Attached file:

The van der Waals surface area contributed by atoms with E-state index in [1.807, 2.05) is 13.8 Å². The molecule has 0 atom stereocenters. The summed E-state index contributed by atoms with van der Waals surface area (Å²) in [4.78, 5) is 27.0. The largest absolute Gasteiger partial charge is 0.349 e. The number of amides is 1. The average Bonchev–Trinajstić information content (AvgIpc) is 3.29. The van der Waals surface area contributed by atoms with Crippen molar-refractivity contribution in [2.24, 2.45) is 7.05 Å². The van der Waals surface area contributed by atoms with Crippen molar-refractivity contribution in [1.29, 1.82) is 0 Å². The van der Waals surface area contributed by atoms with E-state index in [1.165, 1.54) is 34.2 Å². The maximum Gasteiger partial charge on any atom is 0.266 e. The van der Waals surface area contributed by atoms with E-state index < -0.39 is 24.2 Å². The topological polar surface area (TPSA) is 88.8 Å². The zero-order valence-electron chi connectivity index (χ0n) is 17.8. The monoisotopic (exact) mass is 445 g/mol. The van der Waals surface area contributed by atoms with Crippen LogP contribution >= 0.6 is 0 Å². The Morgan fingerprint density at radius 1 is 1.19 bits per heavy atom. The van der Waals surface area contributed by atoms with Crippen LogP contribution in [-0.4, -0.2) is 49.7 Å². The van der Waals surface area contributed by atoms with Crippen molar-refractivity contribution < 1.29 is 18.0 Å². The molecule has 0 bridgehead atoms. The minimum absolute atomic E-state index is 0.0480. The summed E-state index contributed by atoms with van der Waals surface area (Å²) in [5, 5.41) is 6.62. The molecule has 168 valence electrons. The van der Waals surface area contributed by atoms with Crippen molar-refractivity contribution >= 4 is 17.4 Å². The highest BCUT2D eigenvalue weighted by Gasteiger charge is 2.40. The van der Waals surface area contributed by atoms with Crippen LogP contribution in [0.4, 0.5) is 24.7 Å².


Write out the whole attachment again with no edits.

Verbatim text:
The van der Waals surface area contributed by atoms with E-state index in [1.807, 2.05) is 13.8 Å². The molecule has 0 atom stereocenters. The summed E-state index contributed by atoms with van der Waals surface area (Å²) in [4.78, 5) is 27.0. The largest absolute Gasteiger partial charge is 0.349 e. The number of amides is 1. The average Bonchev–Trinajstić information content (AvgIpc) is 3.29. The van der Waals surface area contributed by atoms with Crippen molar-refractivity contribution in [2.24, 2.45) is 7.05 Å². The van der Waals surface area contributed by atoms with Crippen molar-refractivity contribution in [1.29, 1.82) is 0 Å². The van der Waals surface area contributed by atoms with E-state index in [1.165, 1.54) is 34.2 Å². The maximum Gasteiger partial charge on any atom is 0.266 e. The van der Waals surface area contributed by atoms with E-state index < -0.39 is 24.2 Å². The topological polar surface area (TPSA) is 88.8 Å². The zero-order valence-electron chi connectivity index (χ0n) is 17.8. The monoisotopic (exact) mass is 445 g/mol. The van der Waals surface area contributed by atoms with Crippen LogP contribution >= 0.6 is 0 Å². The Morgan fingerprint density at radius 1 is 1.19 bits per heavy atom. The van der Waals surface area contributed by atoms with Crippen LogP contribution in [-0.4, -0.2) is 49.7 Å². The van der Waals surface area contributed by atoms with Crippen molar-refractivity contribution < 1.29 is 18.0 Å². The molecule has 0 bridgehead atoms. The minimum absolute atomic E-state index is 0.0480. The summed E-state index contributed by atoms with van der Waals surface area (Å²) in [5, 5.41) is 6.62. The molecule has 168 valence electrons. The van der Waals surface area contributed by atoms with Crippen molar-refractivity contribution >= 4 is 17.4 Å². The highest BCUT2D eigenvalue weighted by Gasteiger charge is 2.40. The van der Waals surface area contributed by atoms with Crippen LogP contribution in [0.4, 0.5) is 24.7 Å².